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The Moment I Realized Apert Syndrome Was Here to Stay


The first two weeks after Sarah’s birth, I was swimming in a sea of denial. It was so deep, however, I denied my denial. Every morning I would wake up and wonder, “Maybe this has all been just a bad dream.”

I prayed she would be healed of Apert syndrome. I asked our lives would resume to a steady, predictable rhythm rather than the chaos and uncertainty that often accompanied it. For a time, it seemed maybe Sarah would just need a few surgeries, and then we could start a “normal” life — a typical life devoid of surgeries, pre- and post-op appointments, paperwork, phone calls, more paperwork, bills and therapy sessions.

Then one day, it hit me that Apert syndrome was here to stay. No, it wasn’t a flash of the proverbial lightning bolt that jolted me into this reality. Instead, it was like a quiet acceptance settled upon my heart, and at last, I was OK with the fact that Apert was going to be a lifelong companion.

Jeannie's daughter smiling in their yard
Jeannie’s daughter.

I was sitting in the waiting room while Sarah was in her weekly occupational therapy session. Lost in my thoughts, it occurred to me that I no longer viewed Apert syndrome as an unwelcome intruder. I didn’t immediately think, “Apert” when I saw my own daughter or others like her. Instead, I was beginning to see the person behind the diagnosis, the beloved face of my daughter. It was a revelation that swept me into an oasis of relief, and peace settled upon my soul.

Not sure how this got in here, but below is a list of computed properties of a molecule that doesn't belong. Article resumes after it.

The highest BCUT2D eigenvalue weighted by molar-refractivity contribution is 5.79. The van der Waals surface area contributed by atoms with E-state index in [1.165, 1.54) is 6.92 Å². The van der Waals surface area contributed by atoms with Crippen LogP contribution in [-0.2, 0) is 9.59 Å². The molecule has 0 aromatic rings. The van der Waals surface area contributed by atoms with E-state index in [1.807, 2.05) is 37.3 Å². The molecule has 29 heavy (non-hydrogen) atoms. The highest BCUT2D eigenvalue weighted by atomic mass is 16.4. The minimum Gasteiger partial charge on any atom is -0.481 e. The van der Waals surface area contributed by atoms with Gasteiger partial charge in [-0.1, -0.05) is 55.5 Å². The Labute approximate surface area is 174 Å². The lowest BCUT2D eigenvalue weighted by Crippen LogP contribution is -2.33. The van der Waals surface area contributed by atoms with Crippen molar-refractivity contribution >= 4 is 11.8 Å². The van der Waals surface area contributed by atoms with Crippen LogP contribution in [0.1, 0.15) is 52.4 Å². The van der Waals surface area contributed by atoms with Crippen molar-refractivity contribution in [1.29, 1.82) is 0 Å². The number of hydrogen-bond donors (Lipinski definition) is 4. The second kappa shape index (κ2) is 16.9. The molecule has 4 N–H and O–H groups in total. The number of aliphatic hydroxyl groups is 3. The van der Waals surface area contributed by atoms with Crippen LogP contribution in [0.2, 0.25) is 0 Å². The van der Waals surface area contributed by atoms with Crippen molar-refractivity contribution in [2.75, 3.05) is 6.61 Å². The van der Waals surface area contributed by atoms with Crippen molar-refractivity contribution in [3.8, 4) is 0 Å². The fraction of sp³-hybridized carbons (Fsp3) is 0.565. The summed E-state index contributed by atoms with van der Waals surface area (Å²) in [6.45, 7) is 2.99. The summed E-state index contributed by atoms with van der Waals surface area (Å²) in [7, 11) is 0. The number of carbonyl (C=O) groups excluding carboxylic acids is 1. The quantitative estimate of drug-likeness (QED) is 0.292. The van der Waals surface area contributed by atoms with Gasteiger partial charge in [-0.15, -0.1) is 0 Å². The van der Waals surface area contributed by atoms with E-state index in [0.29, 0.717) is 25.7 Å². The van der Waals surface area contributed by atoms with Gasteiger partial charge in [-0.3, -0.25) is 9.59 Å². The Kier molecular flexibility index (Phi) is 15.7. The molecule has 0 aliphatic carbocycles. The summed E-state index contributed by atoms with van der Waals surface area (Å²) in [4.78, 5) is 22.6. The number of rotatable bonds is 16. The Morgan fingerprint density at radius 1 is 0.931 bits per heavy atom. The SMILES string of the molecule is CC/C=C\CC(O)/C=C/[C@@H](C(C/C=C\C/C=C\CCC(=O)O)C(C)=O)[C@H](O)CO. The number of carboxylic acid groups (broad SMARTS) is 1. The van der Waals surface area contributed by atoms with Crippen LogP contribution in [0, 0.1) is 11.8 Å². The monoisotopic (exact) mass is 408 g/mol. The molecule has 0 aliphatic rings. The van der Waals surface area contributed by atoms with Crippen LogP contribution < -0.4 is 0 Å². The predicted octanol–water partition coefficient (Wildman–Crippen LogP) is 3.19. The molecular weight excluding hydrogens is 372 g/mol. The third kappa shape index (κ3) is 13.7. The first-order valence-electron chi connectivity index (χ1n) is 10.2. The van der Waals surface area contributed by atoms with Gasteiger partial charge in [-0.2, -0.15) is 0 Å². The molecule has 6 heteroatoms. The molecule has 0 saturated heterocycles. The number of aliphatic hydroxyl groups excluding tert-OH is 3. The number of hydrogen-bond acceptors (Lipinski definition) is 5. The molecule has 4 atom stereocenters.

Life with Apert syndrome isn’t so unnerving or daunting when one can allow it to be the constant presence of a friend. I won’t say Apert is the kind of friend I’d choose, but since it arrived in our lives and is here to stay, I’m learning to see it as more of a comrade than enemy.

Jeannie's daughter by the water
Jeannie’s daughter.

It’s really a matter of perspective, as is anything that is difficult or uncertain in life. We can choose to view challenges as obstacles, or we can learn to see them as opportunities. 

Sarah isn’t aware she is “different”; she only sees opportunities. Sarah doesn’t know she has Apert syndrome yet. Everything she’s experienced in her little life of three years has been typical to her. She doesn’t know what it feels like to have fingers that move with ease. She has no basis of comparison for her shorter arms or cute little fused toes.

Her body has become her haven, and I’ve learned to see it that way too.

I think we all have to remember that every human being is in some way, different. When I was a kid, I was called “four eyes” because of my coke-bottle glasses. I then earned the nickname “brace face” when I adorned those lovely metal braces on my teeth. I grew up hating the fact I was seen as an anomaly among my peers because of my introversion and “ugly duckling” appearance, but now that I have a daughter who is visibly different, I am proud of the little girl I once was — who was shy, awkward, afraid of herself.

Living with Apert syndrome as a friend, rather than foe, means I see myself differently. I am no longer ashamed of being different, because I know how beautiful each person’s gifts are to the world. One person may be prodigious at empathy, while another is perceptive mathematically. One may be a musical phenomenon, while another has a brilliant engineer’s mind.

Even mundane tasks, such as sweeping floors or organizing shelves, can be done with incredible joy, contentment and finesse. Apert syndrome has taught me there is no such thing as superior or inferior when it comes to people. There are no menial jobs or talents, because even small things can be done with great love.

That’s what living with Apert syndrome reminds me each day – that love is the essence of this life. Perhaps Apert has become more of a family member than a friend lately, because I’ve moved from accepting it to thanking it for what it has taught me and what lessons it has to offer the world, too.